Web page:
Smart Students of Color! The Black American High School Graduation Rate Rises

March 18, 2015  |  

A greater share of Black students have thrown their graduation caps into the air after successfully completing their high school studies, according to the U.S. Department of Education’s National Center for Education Statistics.

From 2011 to 2013, students of color who have graduated high school rose by four percentage points, New York Amsterdam News reports. The data also reveals that Black and Hispanic students are outpacing other groups in terms of growth. The education gap between minority and White students, the report reveals, is narrowing.

“The hard work of America’s educators, families, communities and students is paying off. This is a vital step toward readiness for success in college and careers for every student in this country,” U.S. Secretary of Education Arne Duncan said.

Students are graduating from high school at a higher rate than ever before; between 2011-2012, 81 percent of students earned their diploma — the highest level in the nation’s history.

Still, there is still plenty of room for progress for Black students. The achievement gap between Black and White students closed by only 1.1 percentage points, according to U.S. News & World Report. White students still graduate at a much higher rate than other subgroups at 86.6 percent. The Black high school graduation rate is still hovering at around 71 percent.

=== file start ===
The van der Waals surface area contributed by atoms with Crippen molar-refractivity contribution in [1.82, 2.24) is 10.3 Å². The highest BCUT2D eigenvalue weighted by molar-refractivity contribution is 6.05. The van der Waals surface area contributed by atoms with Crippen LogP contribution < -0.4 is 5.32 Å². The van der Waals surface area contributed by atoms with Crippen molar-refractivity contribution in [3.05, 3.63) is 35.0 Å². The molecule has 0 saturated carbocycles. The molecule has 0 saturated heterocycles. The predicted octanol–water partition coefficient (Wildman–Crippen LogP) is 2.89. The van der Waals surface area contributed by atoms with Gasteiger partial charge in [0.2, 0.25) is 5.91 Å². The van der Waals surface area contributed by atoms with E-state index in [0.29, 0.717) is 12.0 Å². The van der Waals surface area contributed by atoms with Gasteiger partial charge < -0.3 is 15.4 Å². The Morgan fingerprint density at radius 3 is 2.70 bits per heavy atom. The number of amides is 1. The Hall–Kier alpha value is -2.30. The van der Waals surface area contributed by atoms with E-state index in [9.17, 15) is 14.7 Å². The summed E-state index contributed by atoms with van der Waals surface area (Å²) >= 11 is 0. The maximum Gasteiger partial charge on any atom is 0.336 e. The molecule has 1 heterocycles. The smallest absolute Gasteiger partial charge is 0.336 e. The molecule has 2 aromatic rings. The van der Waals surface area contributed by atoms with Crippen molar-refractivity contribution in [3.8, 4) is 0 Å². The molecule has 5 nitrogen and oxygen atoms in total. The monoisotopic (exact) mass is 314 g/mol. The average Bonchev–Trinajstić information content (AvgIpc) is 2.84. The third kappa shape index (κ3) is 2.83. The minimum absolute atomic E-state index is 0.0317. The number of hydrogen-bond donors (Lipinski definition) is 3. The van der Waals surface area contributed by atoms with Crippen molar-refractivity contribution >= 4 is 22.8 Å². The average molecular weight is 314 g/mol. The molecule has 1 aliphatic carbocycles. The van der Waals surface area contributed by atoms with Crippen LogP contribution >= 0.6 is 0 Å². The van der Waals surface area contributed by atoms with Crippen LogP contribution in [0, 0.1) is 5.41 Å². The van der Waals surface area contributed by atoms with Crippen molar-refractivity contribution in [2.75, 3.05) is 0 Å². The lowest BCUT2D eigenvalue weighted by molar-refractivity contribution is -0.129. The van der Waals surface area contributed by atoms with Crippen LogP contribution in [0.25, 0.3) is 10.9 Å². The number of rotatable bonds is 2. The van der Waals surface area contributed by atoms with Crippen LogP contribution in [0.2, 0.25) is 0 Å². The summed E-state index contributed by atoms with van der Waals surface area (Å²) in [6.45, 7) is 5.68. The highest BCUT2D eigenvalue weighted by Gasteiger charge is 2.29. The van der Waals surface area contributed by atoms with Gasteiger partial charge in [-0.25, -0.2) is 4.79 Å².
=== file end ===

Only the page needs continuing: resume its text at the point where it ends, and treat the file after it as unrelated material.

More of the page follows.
“While these gains are promising, we know that we have a long way to go in improving educational opportunities for every student – no matter their zip code – for the sake of our young people and our nation’s economic strength.” Duncan added.

The Department implies that these gains, albeit small, may be a result of its $1 billion investment in programs that help close the achievement gap and expand college accessibility such as “Race to the Top, Investing in Innovation, and School Improvement Grants,” New York Amsterdam News adds.

So what are the next steps that the Department is taking to ensure further a brighter educational future of our nation’s students? A complete overhaul of the No Child Left Behind Act.

“The number of kids in this country who get to be juniors and seniors in high school and think that they’re on track to be successful in college, and they’re not even close, it’s heartbreaking,” Duncan said, according to U.S. News. “It’s absolutely unfair when kids play by all the rules and do all the right things and still find out they’re not anywhere near where they need to be.”

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